Gov. Gordon Persons sent Gen. Walker “Crack” Hanna of the Alabama National Guard, who imposed martial law on Phenix City and shut down illegal activities.

Mr. Ingram said his most vivid memory of the time is the day Gen. Hanna took all of the town’s preachers on a bus tour of the city.

The National Guard commander “took those preachers on a bus ride to show them what a sorry, sorry city they were living in and what a sorry job they were doing at saving souls,” Mr. Ingram said.

The indictments that followed revealed just how deep the corruption ran in Phenix City and surrounding Russell County.

“By the first of December, the Russell County Grand Jury had indicted 141 persons on 734 counts, a new record for any Alabama grand jury,” Mr. Grady wrote. “The list of indicted or convicted persons read like a who’s who of Phenix City and Russell County’s most prominent officials.”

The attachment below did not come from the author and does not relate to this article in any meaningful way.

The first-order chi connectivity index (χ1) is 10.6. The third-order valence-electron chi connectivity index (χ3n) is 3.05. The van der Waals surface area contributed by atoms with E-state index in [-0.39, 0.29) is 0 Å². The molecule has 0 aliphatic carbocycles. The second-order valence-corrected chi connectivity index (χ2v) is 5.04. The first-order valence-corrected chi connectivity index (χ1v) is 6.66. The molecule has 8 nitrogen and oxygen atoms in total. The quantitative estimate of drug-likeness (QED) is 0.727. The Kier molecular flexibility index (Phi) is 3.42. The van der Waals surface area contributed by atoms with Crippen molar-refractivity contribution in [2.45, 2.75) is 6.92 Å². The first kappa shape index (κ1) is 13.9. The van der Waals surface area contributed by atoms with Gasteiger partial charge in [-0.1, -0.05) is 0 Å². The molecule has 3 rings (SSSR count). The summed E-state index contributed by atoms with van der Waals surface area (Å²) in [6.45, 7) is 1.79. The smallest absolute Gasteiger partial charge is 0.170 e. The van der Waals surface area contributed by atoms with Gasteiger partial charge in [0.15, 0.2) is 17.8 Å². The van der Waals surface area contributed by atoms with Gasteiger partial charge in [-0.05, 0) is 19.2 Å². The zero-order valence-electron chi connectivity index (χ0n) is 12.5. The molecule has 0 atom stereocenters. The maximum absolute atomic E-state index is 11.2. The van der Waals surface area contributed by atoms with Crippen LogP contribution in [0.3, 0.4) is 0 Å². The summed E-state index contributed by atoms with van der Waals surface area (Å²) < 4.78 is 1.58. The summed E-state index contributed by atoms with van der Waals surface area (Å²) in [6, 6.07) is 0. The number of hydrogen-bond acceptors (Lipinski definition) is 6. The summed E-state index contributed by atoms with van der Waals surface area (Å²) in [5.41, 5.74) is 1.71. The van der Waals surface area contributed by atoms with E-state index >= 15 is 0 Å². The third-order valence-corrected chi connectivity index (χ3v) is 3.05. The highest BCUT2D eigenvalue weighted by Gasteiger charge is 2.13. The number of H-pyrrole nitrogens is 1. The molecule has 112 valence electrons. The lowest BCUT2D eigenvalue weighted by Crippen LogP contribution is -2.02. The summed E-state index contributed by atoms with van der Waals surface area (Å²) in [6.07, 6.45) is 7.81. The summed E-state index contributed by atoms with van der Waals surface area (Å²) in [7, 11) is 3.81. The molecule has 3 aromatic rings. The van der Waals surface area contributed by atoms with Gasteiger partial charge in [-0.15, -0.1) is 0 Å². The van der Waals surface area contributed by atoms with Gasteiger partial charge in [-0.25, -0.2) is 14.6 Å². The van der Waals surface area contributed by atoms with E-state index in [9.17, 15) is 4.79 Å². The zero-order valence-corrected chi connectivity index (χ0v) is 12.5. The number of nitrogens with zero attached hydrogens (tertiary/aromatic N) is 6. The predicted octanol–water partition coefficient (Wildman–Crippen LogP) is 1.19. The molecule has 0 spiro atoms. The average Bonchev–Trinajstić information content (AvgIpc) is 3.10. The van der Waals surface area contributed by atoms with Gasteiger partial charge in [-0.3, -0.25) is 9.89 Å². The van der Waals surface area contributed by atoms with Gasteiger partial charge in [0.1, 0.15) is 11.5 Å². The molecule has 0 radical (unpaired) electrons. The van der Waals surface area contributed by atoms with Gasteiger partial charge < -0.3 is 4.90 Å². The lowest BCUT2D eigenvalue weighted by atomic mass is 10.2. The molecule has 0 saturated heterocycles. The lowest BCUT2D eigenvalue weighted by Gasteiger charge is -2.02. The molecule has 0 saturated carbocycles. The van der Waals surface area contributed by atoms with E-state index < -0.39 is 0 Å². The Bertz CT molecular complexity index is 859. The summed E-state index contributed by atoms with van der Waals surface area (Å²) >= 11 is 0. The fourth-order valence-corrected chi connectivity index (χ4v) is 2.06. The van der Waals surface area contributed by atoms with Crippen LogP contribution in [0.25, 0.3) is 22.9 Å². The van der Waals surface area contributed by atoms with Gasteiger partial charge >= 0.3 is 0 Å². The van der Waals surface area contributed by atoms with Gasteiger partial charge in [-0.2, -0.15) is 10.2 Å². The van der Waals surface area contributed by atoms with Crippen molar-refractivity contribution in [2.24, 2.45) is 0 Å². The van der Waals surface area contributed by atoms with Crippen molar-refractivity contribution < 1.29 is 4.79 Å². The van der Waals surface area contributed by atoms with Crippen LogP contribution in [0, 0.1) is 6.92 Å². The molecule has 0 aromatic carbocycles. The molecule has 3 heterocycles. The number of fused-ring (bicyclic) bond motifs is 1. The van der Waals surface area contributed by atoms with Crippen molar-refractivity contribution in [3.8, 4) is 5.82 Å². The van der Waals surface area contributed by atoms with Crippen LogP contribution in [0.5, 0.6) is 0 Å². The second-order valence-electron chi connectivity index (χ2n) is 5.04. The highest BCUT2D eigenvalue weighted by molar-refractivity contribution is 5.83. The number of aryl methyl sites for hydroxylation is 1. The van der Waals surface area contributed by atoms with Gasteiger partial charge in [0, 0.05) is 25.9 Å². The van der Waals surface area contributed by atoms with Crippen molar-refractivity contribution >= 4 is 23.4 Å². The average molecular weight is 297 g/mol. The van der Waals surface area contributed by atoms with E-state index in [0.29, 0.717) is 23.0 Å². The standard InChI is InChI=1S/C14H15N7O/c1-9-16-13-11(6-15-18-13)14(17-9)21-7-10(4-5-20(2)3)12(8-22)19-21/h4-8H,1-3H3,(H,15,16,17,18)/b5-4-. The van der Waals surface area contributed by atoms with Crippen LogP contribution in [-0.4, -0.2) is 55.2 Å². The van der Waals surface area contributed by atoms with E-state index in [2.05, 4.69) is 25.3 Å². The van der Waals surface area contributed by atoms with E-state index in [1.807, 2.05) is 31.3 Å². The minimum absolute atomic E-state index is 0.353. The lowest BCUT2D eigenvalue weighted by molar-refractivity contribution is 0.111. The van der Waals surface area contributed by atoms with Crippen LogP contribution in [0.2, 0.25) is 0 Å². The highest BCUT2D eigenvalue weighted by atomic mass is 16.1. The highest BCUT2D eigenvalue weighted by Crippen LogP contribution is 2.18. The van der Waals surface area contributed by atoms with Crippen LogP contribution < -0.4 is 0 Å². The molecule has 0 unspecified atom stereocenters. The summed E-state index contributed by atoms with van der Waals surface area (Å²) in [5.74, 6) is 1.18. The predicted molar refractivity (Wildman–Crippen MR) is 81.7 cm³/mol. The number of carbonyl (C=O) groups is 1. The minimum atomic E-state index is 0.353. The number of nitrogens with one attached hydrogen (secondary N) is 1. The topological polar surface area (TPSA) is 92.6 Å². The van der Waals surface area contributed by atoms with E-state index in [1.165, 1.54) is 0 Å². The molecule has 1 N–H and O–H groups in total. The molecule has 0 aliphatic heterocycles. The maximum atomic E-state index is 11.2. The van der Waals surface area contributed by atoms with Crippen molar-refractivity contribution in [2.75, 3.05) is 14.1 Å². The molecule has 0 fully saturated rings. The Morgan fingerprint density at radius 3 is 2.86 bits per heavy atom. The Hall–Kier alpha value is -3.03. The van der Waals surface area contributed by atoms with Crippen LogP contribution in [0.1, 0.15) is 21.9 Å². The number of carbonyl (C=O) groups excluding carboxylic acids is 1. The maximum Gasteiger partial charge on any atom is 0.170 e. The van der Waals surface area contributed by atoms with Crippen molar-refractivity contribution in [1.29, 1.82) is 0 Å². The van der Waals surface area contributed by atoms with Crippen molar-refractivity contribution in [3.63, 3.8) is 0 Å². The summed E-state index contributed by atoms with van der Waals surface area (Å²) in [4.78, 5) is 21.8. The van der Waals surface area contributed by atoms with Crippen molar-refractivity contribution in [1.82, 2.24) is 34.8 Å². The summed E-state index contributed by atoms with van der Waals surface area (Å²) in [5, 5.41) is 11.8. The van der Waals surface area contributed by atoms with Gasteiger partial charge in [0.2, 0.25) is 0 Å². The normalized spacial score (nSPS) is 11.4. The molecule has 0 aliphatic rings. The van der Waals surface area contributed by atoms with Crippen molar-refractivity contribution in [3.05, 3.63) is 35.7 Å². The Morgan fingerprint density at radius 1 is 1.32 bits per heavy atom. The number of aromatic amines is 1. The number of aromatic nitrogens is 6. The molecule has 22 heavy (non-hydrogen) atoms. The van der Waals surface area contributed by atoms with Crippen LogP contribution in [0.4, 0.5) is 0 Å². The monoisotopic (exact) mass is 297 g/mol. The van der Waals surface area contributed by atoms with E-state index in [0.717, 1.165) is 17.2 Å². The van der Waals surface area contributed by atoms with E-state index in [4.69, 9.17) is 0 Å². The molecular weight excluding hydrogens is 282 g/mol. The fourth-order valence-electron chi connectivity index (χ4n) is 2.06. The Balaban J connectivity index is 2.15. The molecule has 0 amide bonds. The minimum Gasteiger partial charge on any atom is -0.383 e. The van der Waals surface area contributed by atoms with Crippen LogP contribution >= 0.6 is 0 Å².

Among those indicted was Alabama Attorney General Silas Garrett, who escaped prosecution for murder by checking into a mental hospital in Texas.

John Patterson, who was a young lawyer when his father was killed, said the slaying pushed him into politics.

“I was the logical person to step forward and take charge, and I did,” he said. “Shortly after he was assassinated, I decided that I would try to get that office myself to ensure that the cleanup would go forward and that the people who killed him would be found and prosecuted.”

Running unopposed in November 1954, Albert Patterson’s son was elected Alabama’s attorney general. Four years later he was elected governor, defeating George C. Wallace in 1958. Mr. Patterson said honoring his father’s memory remains a motivating factor in his life.